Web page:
Its been 30 years since I walked out of the doors of Ohio County High School. I wasn’t actually ever supposed to be there, but fate landed my family in a new community and landed me in a new high school. On my father’s side of the family, my grandmother, a cousin who grew up in Louisville, and I am the only three members of our family who didn’t graduate high school in Hopkins County. Some dropped out before graduating, but literally, we’re the only non-Hopkins County graduates for generations.
In April 1979, I had never walked into a building (school, store, church, etc) that I didn’t know a single soul or wasn’t related to nearly everyone. No one knew who I was or understood what it meant (or cared) when I said that I was a Hailey from Hanson, KY. To say that it was daunting, overestimates the word “daunt.” I remember when my mother pulled up in front of the school that Monday morning, she offered to walk in with me. I considered it, but I knew it would be easier without her than with her. So off I went, into the great unknown.
What I found was a school completely unlike what I was used too. Back home, the preppy movement was in full-swing. But at Ohio County, concert t-shirts, blue jeans, and long hair ruled the hallways. I didn’t wear jeans. I didn’t wear t-shirts, and my dark curls were always kept short. I was either going to sink or swim. Standing in the office before the bell rang, I wasn’t sure what the outcome would be.
Our move wasn’t planned. It just happened. My father had been commuting to a coal mine in Ohio County, which meant that he drove an hour to work and an hour home. He had a heart attack the year before, so the long commute was difficult. So my parents rented a mobile home right beside the mine’s guard shack. If he was too tired to drive home, he’d stay there. Many nights, Mom and I made the trip to be with him. The next morning, we’d get up and head back to Madisonville, via the Livermore Ferry. Thanks to that ferry, many mornings we were late. Thankfully, my sister was on the school faculty. She clued my homeroom teacher and principal to what we were doing. My tardiness was often ignored, as I slid into my desk dazed and overwhelmed. By spring break, we were all exhausted.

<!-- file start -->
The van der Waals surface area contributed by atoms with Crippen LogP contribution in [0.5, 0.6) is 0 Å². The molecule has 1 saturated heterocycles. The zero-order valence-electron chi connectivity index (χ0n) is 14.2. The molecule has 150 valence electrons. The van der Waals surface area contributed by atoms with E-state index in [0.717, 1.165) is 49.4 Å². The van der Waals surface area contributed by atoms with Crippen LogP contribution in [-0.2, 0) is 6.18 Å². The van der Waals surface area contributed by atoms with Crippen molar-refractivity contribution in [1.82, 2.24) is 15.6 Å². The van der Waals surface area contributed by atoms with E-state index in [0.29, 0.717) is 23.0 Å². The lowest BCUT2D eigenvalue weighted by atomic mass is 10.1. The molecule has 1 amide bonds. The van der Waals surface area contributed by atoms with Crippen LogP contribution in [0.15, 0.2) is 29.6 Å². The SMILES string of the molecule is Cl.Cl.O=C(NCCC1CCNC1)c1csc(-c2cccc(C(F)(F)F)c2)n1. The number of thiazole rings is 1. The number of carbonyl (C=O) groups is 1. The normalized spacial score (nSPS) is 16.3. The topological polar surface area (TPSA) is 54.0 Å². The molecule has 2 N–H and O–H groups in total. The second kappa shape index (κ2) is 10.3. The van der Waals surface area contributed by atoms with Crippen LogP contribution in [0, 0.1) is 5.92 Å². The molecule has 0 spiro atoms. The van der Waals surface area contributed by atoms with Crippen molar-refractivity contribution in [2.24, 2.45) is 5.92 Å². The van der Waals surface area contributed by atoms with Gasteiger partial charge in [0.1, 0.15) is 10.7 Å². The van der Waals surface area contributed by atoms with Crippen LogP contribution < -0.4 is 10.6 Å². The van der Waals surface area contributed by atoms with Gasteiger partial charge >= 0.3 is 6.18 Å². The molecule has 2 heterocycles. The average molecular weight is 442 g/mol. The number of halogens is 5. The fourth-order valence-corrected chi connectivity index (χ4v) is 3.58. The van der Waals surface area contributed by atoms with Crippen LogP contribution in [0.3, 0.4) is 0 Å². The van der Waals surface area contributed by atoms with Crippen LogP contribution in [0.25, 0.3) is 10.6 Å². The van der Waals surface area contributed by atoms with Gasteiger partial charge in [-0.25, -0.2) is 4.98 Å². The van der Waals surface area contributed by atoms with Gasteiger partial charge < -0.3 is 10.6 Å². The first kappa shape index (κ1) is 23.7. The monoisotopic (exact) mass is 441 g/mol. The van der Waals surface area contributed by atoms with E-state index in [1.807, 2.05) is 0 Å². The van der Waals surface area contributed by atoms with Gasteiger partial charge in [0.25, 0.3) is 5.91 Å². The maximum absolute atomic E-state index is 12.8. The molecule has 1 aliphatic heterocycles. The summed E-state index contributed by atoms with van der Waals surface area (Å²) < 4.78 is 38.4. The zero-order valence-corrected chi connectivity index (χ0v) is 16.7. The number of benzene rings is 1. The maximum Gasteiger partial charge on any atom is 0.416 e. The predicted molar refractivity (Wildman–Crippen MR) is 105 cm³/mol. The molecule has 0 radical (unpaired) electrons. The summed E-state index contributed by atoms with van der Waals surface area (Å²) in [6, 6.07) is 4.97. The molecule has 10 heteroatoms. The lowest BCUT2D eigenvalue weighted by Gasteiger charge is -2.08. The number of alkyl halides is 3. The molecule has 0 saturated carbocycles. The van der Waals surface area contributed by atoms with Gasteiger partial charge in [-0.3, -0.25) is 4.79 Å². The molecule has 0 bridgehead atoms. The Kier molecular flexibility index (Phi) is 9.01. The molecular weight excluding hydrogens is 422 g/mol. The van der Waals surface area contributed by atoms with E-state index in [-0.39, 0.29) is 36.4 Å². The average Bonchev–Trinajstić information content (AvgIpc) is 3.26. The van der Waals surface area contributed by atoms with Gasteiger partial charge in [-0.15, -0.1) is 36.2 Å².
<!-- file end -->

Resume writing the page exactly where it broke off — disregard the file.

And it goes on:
I watched my mother worry. I watched my father struggle to get enough rest and recover from his heart attack. We knew that Daddy would most likely continue to work at that particular mine for awhile. For the first time in my life, he was working day shift. He had great job as a crane operator and the mines wasn’t in danger of closing. So, we knew he would be there a while, if he wanted. A decision needed to be made: we could either keep commuting or we could move. We spent spring break in Ohio County. It was amazing to see how much happier we all were with just a few days rest. On Sunday afternoon, we talked about our options. My parents left the decision up to me. Even though I was 14 years old, I knew moving was the best. So I choose to move. Rather than spend anytime thinking about it, I became a freshman at Ohio County High School the next day. Before we changed our minds. I can only image what my friends at home thought, when I didn’t show up for school. It must have seemed as if we simply disappeared.
My first day at Ohio County High School wasn’t easy. I spent first period getting enrolled. Of course, my new class schedule didn’t match up with my former curriculum. When the guidance counselor walked me to second period, I thought I was ready to face my new classmates. When I sat down, the boy sitting in from of me turned around and commented that I looked like I had been in a hurricane. If he only knew. After all, 24 hours before I walked into his Earth Science class, I never expected to be there.